Related: Report: Hin Leong Trading finances under scrutiny, amid credit pull from two banks

Photo credit: Manifold Times
Published: 22 November, 2023

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Vessel Arrest

Vietnam: Fishing vessel TH-92237-TS arrested over 80,000 litres of illegal diesel oil

Ship first spotted being surround by several other wooden hull fishing boats at a location about 100 nautical miles southeast of Con Da on 7 June.

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Kiem tra huong tien

The Vietnam Coast Guard on Saturday (8 June) said it arrested fishing vessel TH-92237-TS over the carriage of about 80,000 litres of illegal diesel oil.

It first spotted the vessel being surround by several other wooden hull fishing boats at a location about 100 nautical miles southeast of Con Da on 7 June.

The authority proceeded to inspect the vessel and found it to be transporting about 80,000 litres of diesel oil with no invoices or documents proving its legal origin.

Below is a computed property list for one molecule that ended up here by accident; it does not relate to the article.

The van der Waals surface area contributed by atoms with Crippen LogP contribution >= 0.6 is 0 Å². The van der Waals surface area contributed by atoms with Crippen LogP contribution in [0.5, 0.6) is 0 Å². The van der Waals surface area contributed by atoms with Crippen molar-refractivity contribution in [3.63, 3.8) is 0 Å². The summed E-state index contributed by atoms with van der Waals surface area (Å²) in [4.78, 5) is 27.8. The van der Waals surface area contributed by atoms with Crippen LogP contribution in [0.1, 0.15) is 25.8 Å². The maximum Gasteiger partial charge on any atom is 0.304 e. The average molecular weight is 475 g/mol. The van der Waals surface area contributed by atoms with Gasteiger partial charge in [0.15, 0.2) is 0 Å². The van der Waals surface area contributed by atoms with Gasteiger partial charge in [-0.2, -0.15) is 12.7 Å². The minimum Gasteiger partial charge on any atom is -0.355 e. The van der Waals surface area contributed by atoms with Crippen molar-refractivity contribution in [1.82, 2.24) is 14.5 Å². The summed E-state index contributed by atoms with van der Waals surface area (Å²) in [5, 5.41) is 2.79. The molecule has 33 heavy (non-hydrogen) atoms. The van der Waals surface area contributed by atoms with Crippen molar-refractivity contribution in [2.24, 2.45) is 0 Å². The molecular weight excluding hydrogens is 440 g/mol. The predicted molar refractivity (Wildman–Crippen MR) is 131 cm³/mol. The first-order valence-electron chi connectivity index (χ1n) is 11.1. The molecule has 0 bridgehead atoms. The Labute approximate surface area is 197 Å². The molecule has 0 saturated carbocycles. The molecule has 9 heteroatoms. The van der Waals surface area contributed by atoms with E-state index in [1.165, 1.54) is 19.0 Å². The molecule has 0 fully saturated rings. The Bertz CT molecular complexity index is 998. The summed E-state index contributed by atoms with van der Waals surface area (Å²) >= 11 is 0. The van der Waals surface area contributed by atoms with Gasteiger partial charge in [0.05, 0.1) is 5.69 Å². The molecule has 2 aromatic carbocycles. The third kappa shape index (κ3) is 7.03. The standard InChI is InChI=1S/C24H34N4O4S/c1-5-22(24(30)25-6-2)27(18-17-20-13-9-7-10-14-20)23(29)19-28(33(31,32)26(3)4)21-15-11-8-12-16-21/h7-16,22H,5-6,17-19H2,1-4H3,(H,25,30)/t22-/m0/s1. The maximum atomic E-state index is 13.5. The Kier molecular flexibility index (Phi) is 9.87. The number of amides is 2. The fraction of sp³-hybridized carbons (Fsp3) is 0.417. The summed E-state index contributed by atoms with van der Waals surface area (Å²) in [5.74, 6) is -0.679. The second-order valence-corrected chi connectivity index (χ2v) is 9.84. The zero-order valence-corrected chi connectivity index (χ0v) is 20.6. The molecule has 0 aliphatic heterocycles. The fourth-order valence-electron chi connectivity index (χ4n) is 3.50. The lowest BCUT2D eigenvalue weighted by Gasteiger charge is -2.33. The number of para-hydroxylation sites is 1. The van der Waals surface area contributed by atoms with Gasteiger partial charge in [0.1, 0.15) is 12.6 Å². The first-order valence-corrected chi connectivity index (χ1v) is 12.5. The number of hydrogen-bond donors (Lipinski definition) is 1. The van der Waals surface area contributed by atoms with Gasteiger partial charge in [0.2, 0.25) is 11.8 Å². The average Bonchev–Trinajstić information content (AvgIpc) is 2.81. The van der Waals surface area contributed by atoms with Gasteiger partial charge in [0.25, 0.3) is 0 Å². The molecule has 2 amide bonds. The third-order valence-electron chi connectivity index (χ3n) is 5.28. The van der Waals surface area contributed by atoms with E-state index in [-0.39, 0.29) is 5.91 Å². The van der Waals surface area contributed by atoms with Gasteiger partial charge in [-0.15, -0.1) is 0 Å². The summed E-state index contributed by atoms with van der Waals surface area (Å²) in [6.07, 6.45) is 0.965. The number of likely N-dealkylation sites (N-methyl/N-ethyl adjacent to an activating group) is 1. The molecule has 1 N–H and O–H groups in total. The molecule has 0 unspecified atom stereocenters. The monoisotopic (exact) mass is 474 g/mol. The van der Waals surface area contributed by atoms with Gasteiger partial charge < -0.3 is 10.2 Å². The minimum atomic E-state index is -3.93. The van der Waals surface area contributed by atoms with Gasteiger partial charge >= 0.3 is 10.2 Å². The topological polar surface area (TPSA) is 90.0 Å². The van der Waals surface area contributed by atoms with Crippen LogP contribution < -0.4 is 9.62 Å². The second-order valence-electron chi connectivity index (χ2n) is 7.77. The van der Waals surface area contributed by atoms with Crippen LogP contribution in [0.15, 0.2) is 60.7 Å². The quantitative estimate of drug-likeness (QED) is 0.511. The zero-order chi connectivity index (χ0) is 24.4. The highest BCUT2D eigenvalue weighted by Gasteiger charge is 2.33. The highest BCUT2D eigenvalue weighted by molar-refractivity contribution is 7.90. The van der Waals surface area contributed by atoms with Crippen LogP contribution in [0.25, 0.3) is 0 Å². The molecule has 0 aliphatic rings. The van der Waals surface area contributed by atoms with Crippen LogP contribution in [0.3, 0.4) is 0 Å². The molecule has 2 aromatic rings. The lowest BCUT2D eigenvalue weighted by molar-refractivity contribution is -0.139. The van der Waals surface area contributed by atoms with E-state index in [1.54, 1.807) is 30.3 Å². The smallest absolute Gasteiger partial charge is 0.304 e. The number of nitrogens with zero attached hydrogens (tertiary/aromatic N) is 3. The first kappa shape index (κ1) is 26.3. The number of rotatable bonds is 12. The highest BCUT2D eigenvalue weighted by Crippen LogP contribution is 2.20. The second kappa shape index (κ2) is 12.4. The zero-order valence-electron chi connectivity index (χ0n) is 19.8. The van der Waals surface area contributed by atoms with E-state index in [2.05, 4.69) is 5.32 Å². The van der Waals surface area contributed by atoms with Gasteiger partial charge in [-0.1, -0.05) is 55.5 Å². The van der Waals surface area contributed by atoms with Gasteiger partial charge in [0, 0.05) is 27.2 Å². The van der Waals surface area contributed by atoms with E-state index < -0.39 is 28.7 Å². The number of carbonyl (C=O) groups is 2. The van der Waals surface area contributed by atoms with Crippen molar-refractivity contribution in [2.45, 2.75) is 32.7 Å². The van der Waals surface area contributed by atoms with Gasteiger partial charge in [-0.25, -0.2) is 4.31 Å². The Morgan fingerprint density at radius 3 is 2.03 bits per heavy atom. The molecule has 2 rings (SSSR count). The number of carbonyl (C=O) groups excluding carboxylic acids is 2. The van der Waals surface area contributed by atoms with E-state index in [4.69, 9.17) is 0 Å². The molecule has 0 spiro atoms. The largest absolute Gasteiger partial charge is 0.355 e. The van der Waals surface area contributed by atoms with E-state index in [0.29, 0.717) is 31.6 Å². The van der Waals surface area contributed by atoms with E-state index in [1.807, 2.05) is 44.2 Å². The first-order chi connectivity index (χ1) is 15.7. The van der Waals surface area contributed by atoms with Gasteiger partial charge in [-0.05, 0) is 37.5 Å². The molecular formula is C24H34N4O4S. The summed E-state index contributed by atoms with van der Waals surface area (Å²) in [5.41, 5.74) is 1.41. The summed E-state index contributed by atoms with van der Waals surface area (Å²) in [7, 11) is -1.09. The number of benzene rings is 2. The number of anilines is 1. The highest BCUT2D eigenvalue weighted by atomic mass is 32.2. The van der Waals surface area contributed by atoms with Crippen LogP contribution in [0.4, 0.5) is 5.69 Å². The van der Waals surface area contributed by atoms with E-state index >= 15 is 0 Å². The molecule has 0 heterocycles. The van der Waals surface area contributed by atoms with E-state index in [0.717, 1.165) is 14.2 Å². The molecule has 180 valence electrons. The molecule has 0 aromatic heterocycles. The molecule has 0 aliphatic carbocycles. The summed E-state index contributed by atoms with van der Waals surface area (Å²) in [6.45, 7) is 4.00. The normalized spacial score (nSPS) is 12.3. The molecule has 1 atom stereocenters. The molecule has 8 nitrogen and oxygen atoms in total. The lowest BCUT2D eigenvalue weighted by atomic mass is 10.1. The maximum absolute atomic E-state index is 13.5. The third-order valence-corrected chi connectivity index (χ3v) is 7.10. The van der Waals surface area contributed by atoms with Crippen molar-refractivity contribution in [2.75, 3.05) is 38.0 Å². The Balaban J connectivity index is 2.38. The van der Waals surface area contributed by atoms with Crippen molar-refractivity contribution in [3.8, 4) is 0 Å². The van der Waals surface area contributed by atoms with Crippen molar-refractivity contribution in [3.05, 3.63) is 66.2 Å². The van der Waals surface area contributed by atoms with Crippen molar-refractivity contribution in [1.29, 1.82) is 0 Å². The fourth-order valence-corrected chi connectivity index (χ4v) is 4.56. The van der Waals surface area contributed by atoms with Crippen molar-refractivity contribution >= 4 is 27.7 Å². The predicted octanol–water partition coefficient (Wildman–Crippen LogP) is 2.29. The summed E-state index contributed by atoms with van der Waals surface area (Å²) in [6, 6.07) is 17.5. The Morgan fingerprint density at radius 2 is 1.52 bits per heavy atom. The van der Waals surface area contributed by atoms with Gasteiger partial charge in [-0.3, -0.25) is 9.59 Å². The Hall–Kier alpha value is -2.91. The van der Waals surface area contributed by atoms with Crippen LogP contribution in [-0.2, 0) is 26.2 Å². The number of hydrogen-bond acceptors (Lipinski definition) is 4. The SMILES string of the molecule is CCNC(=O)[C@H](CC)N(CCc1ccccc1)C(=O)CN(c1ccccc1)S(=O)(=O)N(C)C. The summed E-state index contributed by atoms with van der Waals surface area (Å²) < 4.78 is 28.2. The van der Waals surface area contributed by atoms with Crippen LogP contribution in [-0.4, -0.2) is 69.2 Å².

Following, the coast guard conducted a record of administrative violations, established initial records, and sealed the violating goods.

It escorted the fishing vessel back to the port of Squadron 301 (in Vung Tau City) and handed it over to the Command of Coast Guard Region 3 for further investigation and handling in accordance with the provisions of law.

 

Photo credit: Vietnam Coast Guard
Published: 13 June 2024

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Alternative Fuels

IUMI: How can liability and compensation regimes adapt to alternative bunker fuels and cargoes?

Existing international liability and compensation regimes do not fully cater to the changes that the use of alternative marine fuels will bring.

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Dangerous cargo